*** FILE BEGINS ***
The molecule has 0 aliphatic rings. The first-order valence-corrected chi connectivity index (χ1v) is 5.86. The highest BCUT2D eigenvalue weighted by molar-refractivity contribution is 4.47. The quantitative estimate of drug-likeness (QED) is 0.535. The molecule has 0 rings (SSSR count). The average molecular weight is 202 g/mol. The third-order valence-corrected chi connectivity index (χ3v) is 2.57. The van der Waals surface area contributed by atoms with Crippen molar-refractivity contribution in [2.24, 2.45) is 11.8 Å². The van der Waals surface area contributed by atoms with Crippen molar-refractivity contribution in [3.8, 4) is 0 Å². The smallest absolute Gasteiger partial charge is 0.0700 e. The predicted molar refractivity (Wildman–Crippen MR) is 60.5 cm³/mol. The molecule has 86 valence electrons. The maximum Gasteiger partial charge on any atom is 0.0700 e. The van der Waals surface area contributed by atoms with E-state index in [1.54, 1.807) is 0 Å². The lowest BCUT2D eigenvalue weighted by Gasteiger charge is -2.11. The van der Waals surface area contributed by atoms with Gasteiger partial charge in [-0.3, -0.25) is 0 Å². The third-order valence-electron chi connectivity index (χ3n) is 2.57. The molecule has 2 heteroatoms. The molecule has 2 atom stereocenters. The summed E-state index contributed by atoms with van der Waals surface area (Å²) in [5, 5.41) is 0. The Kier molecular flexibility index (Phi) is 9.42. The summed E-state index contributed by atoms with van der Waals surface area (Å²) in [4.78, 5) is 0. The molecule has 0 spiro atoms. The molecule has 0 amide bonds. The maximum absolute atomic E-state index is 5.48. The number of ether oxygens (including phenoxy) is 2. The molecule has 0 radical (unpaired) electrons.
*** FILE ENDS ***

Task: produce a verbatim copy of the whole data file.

The molecule has 0 aliphatic rings. The first-order valence-corrected chi connectivity index (χ1v) is 5.86. The highest BCUT2D eigenvalue weighted by molar-refractivity contribution is 4.47. The quantitative estimate of drug-likeness (QED) is 0.535. The molecule has 0 rings (SSSR count). The average molecular weight is 202 g/mol. The third-order valence-corrected chi connectivity index (χ3v) is 2.57. The van der Waals surface area contributed by atoms with Crippen molar-refractivity contribution in [2.24, 2.45) is 11.8 Å². The van der Waals surface area contributed by atoms with Crippen molar-refractivity contribution in [3.8, 4) is 0 Å². The smallest absolute Gasteiger partial charge is 0.0700 e. The predicted molar refractivity (Wildman–Crippen MR) is 60.5 cm³/mol. The molecule has 86 valence electrons. The maximum Gasteiger partial charge on any atom is 0.0700 e. The van der Waals surface area contributed by atoms with E-state index in [1.54, 1.807) is 0 Å². The lowest BCUT2D eigenvalue weighted by Gasteiger charge is -2.11. The van der Waals surface area contributed by atoms with Gasteiger partial charge in [-0.3, -0.25) is 0 Å². The third-order valence-electron chi connectivity index (χ3n) is 2.57. The molecule has 2 heteroatoms. The molecule has 2 atom stereocenters. The summed E-state index contributed by atoms with van der Waals surface area (Å²) in [5, 5.41) is 0. The Kier molecular flexibility index (Phi) is 9.42. The summed E-state index contributed by atoms with van der Waals surface area (Å²) in [4.78, 5) is 0. The molecule has 0 spiro atoms. The molecule has 0 amide bonds. The maximum absolute atomic E-state index is 5.48. The number of ether oxygens (including phenoxy) is 2. The molecule has 0 radical (unpaired) electrons.